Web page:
Fat-free mass was calculated from the difference between body weight and fat mass. The regression equations between velocity and accelerometer output allowed mean free-living ambulatory accelerometer output to be translated into mean free-living velocity (11–13). The product of walking time and velocity is distance. A “bout” of walking was defined as when a person was standing for >2 s and showed locomotion. To address the primary hypotheses that walking distance was different between lean and obese individuals, an unpaired, two-tailed t test was used. To address the hypothesis that free-living walking distance decreased with overfeeding and whether this was different for lean and obese individuals, ANOVA and post hoc two-tailed t tests were used assuming normal distribution. Regression analyses were used elsewhere as indicated. Statistical significance was defined as P < 0.05. The Matlab programs used for data analysis are available at no cost from P.H.K.
All of the subjects tolerated the sensor load and study protocol. Subjects continued their normal occupations, hobbies, and other daytime and nighttime activities.
The 10-day walking characteristics of 22 free-living, sedentary, healthy subjects of varying weight were initially examined while the subjects were weight stable. When the subjects' 10,312 bouts of walking were analyzed, we found that free-living walking comprises many short-duration, low-velocity walking bouts (Fig. 3). On average, a participant took 47 (range 46–62) walks per day: 85% were <15 min in duration, and 88% occurred at <2 mph; this is consistent with the observation that free-living people predominantly exhibit low-amplitude, high-frequency movements (15). We were quite surprised that on average, free-living people walked about 7 miles/day (Table 2). However, when one considers that people are ambulating for 6.5 h/day and that free-living velocity just exceeds 1 mph, sedentary people indeed walk ∼7 miles per day. Thus, in sedentary people, free-living walking represents the cumulative effect of many short-duration, low-intensity walks.
Our primary hypothesis was that in obese subjects, free-living walking is decreased compared with sedentary lean controls. The subjects with obesity walked one-third less distance per day than lean individuals (P = 0.0009; Table 2). This difference represented ∼3.5 miles (P = 0.0009) or ∼2 h (P = 0.01) of walking per day (Table 2). When expressed relative to BMI units (calculated as weight in kilograms divided by the square of height in meters), for the lean subjects, walking distance was 0.46 ± 0.12 miles/day per BMI unit and for the obese subjects, 0.20 ± 0.05 miles/day per BMI unit (P < 0.0001). These differences occurred because the distance of each walking bout walked was one-third shorter (P = 0.002) in the obese subjects compared with the lean, whereas the number of walking bouts per day and free-living walking velocity was similar between the groups (Table 2). For the 22 subjects, there was a significant negative linear correlation between walking distance and body fat (Fig. 4A). This suggests that walking distance progressively declines with increases in body fat. The subjects with obesity in these studies had mild obesity and did not have any joint pain or disease, so this did not explain the differences. Thus, people with obesity walk less distance than lean, sedentary counterparts because their bouts of walking were shorter.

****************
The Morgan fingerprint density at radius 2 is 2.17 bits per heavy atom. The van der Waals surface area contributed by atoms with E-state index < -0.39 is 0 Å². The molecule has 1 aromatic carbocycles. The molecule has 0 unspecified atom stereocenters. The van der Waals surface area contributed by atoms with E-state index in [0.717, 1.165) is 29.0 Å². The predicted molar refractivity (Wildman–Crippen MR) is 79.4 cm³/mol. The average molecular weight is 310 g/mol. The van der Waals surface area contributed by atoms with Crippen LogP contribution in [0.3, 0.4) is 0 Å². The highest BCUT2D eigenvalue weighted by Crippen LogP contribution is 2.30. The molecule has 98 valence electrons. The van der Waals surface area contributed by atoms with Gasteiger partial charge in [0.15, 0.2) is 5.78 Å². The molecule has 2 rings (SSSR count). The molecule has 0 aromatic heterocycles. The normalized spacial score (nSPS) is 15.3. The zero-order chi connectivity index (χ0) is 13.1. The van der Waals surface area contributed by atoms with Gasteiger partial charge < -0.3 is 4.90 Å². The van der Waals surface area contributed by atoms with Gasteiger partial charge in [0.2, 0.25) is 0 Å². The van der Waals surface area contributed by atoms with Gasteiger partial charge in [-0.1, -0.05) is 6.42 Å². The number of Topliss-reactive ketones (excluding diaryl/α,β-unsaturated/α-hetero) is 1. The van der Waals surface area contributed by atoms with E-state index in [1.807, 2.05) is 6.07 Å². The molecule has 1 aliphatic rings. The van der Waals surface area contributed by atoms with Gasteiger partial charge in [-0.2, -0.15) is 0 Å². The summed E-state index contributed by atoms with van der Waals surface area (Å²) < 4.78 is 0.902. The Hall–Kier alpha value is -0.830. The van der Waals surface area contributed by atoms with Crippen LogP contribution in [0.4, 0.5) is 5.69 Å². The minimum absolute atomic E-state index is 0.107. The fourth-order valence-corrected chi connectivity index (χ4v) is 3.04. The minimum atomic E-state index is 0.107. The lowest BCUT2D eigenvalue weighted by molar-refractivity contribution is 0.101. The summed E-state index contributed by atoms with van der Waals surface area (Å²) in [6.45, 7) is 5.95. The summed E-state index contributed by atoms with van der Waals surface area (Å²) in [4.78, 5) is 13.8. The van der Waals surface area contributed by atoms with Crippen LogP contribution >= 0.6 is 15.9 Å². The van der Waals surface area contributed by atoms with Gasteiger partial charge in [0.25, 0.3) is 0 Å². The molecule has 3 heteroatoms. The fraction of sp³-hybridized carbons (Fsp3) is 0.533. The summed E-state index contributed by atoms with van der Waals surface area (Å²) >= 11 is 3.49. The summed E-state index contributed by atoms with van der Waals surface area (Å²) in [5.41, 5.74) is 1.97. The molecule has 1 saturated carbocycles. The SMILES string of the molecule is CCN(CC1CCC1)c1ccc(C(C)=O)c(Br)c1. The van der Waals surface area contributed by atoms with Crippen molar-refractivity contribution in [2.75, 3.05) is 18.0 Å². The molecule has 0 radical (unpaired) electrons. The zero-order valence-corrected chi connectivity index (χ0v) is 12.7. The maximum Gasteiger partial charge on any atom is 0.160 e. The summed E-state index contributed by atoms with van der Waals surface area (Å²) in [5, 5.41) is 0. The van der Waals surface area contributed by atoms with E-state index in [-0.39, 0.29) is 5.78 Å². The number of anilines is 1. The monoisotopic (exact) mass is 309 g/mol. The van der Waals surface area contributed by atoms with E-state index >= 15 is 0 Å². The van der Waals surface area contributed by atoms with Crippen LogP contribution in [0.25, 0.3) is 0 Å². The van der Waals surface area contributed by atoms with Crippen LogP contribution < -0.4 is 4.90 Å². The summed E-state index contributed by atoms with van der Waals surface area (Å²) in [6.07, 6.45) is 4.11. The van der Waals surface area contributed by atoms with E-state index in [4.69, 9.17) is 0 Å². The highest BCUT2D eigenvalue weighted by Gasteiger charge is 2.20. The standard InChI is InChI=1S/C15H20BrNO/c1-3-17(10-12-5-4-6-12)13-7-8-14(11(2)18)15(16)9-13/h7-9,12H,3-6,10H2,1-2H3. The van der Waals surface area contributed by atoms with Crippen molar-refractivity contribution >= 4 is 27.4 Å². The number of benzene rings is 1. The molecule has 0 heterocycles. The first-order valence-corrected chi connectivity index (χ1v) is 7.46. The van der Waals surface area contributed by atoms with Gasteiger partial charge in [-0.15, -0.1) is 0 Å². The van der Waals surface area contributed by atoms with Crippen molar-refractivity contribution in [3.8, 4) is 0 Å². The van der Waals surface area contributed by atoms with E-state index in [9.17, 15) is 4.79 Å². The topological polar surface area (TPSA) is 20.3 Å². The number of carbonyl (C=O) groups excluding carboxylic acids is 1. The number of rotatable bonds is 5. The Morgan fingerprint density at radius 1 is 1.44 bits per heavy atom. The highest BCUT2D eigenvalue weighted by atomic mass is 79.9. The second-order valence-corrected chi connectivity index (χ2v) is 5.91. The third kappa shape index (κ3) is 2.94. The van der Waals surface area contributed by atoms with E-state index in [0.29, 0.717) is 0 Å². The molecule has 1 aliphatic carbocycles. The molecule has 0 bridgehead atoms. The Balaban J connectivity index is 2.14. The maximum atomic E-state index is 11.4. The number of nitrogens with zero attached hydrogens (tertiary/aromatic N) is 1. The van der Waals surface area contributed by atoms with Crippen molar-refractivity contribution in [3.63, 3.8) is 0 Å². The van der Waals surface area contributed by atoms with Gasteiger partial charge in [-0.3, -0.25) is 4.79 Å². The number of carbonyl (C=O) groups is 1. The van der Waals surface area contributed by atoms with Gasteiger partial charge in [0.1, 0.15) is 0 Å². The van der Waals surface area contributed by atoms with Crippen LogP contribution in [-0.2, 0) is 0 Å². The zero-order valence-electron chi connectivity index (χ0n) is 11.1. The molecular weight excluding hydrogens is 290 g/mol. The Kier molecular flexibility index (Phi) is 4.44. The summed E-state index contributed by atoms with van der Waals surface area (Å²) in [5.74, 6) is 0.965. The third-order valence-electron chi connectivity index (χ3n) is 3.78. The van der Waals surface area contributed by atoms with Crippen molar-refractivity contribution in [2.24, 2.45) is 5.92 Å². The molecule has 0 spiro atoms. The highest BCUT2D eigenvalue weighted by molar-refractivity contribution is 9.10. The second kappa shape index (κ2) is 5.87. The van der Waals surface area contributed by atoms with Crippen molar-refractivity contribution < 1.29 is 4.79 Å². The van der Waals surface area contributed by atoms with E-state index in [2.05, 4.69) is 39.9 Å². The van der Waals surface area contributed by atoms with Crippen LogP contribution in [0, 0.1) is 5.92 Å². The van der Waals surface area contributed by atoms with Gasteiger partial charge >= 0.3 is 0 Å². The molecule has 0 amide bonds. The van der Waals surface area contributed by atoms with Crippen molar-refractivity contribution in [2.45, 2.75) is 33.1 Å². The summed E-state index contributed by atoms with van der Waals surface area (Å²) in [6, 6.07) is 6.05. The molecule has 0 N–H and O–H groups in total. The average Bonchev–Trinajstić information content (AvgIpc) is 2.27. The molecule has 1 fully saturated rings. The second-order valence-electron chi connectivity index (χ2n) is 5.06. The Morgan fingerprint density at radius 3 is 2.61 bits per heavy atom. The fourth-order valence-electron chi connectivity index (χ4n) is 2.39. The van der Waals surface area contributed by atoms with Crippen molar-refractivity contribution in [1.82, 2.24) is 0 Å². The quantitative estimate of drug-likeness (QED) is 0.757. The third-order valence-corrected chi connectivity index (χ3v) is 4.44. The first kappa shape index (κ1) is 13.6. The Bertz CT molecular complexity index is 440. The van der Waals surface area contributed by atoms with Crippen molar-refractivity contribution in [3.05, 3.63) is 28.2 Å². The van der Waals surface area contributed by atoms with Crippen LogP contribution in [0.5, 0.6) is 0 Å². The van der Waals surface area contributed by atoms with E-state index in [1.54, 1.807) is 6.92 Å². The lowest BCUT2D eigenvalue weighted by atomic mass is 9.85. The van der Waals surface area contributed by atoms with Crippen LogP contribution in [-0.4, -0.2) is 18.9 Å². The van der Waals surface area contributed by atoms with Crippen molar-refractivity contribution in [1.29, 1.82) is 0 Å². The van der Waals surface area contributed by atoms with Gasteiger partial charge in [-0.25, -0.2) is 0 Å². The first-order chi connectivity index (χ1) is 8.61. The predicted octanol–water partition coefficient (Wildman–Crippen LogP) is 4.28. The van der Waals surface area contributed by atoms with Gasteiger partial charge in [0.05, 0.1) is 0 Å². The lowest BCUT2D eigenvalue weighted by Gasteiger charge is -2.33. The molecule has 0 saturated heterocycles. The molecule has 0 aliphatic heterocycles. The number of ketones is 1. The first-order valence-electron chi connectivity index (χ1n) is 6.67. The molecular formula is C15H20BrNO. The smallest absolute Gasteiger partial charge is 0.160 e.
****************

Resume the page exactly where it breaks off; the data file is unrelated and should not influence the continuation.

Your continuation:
If the mechanism(s) that underlies obesity is associated with a decline in walking distance, we wondered whether experimental weight gain would be associated with decreased walking. To examine this, we compared the walking characteristics of all of the volunteers after 8 weeks of overfeeding by 1,000 kcal/day above weight-maintenance needs. We thereby analyzed 10,438 bouts of walking after 56,000 kcal of overfeeding in a similar fashion to the weight-maintenance baseline. All of the subjects gained weight in a fashion compatible with lifelong weight gain; the average weight gain was 3.6 ± 1.6 kg, and the average fat gain was 2.8 ± 1.7 kg; P < 0.0001. With overfeeding, daily walking distance decreased by 1.5 miles/day (P = 0.0005) (Fig. 4B). The number of walking bouts and total daily walking time was constant with weight gain (Table 2; Fig. 4C). The decrease in walking distance with overfeeding occurred because the bouts of walking became significantly shortened through a decrease in free-living walking velocity (P = 0.0007; Table 2). The greater the decrease in the velocity with overfeeding, the greater the decrease in walking distance (Fig. 5; r = 0.81; P < 0.0001). The magnitudes of the decreases in walking associated with overfeeding were similar for the lean and obese subjects (Table 2).
To us, these findings suggest that obesity lies on a continuum with respect to these adaptations to overfeeding (Fig. 4A). We suggest that walking is under mechanistic control because of the remarkable intra-individual consistency that the components of walking exhibited before and after overfeeding (Fig. 4C). Thus, with overfeeding and experimental weight gain, free-living walking distance decreases.